Seven United Methodist bishops from across the United States discussed issues surrounding leadership, dialogue, homosexuality and other topics at a controversial conference hosted by a group that advocates change in the denominations ban on ordaining gay priest and blessing same-sex unions.
During the 8th National Reconciling Convocation event held Sept. 2-5 by the Reconciling Ministries Network, the bishops emphasized their intention to work for unity in the church, according to a report by the United Methodist News Service (UMNS).
"We are here (at this event) because we are truly committed to working together," said Bishop John Schol of the Washington (D.C.) Area, as reported by UMNS.
More than 550 people attended the controversial church caucus event at Lake Junaluska, N.C., a United Methodist facility operated by the churchs conservative Southeastern Jurisdiction.
Some Christian and United Methodist organizations had objected to Reconciling Ministries' use of the Lake Junaluska facility because of the group's position on homosexuality.
The Reconciling Ministries Network is currently the largest unofficial United Methodist advocate for gay, lesbian, bisexual and transgender rights. Its mission statement states that the unofficial United Methodist caucus exists to enable full participation of people of all sexual orientations and gender identities" in the life of the church.
According to UMNS, those attending the gathering were met at the lake's entrances by heavy security and protesters. However, Buddy Young, director of residential services for Lake Junaluska, reported that the controversy surrounding the conference did not create security problems.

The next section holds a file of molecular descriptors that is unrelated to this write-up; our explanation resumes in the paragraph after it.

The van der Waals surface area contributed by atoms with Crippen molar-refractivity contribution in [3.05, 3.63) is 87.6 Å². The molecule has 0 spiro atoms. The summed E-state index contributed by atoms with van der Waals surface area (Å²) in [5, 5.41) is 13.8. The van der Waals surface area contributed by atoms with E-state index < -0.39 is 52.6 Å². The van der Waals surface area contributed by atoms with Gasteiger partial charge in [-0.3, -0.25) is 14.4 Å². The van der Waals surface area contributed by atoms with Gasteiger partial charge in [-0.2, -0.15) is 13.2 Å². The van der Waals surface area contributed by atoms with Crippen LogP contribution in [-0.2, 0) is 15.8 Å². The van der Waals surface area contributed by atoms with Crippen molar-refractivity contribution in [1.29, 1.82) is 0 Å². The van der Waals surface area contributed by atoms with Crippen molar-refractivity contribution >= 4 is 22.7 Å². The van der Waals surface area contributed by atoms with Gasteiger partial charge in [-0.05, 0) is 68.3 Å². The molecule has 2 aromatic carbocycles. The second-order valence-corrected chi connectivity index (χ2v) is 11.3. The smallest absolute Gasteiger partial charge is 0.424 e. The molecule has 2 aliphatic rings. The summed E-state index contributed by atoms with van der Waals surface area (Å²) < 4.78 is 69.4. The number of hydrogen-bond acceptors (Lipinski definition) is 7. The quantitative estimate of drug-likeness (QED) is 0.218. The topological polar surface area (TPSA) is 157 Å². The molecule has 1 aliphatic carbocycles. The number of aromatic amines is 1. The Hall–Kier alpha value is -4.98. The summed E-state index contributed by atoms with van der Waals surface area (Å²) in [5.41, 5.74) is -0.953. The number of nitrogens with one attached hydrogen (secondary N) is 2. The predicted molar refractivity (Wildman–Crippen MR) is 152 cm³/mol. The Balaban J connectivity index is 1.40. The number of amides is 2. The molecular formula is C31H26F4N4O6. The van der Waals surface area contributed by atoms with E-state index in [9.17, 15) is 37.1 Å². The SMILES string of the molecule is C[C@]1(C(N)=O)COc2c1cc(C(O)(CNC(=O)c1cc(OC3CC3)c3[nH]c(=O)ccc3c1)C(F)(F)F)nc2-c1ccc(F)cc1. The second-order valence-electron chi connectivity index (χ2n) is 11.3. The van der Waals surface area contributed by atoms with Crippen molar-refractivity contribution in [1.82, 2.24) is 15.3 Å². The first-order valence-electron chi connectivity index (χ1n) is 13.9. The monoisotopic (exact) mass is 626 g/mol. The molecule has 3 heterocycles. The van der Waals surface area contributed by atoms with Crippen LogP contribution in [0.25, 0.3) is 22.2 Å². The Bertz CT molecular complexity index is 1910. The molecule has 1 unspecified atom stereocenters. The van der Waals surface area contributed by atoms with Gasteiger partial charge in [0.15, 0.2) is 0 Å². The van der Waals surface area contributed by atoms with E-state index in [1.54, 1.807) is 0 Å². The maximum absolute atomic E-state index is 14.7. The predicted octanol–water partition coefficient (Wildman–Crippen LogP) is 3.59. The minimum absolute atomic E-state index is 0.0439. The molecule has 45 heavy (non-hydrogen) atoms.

During a panel discussion, the bishops were asked how they should deal with divisions in their own ranks.
"How do we stay together despite the divisions in our church? asked Minnesota Bishop Sally Dyck, who led the panel discussion.
Dyck followed up on that question by asking, "How do we pastor and relate to those we serve?"
In response, Melvin Talbert, retired bishop and executive director of Black Methodists for Church Renewal, said, "There's room for both reconciling and transforming congregations.
We have to consistently say that," Talbert said, according to UMNS.
While conservative Christians point out that the practices of homosexuality is a sin, and believe that gays can be transformed through the grace of Christ, reconciling congregations emphasize only their commitment to the full inclusion of gay, lesbian, bisexual, and transgendered persons in the church.
Bishops participating in a Sept. 3 plenary were Minerva Carcaño, leader of the church's Phoenix Area; Sally Dyck, Minnesota Area; Scott Jones, Kansas Area; Susan Morrison, Albany (N.Y.) Area; John Schol, Washington Area; Melvin Talbert, retired bishop and executive director of Black Methodists for Church Renewal; and Richard Wilke, retired.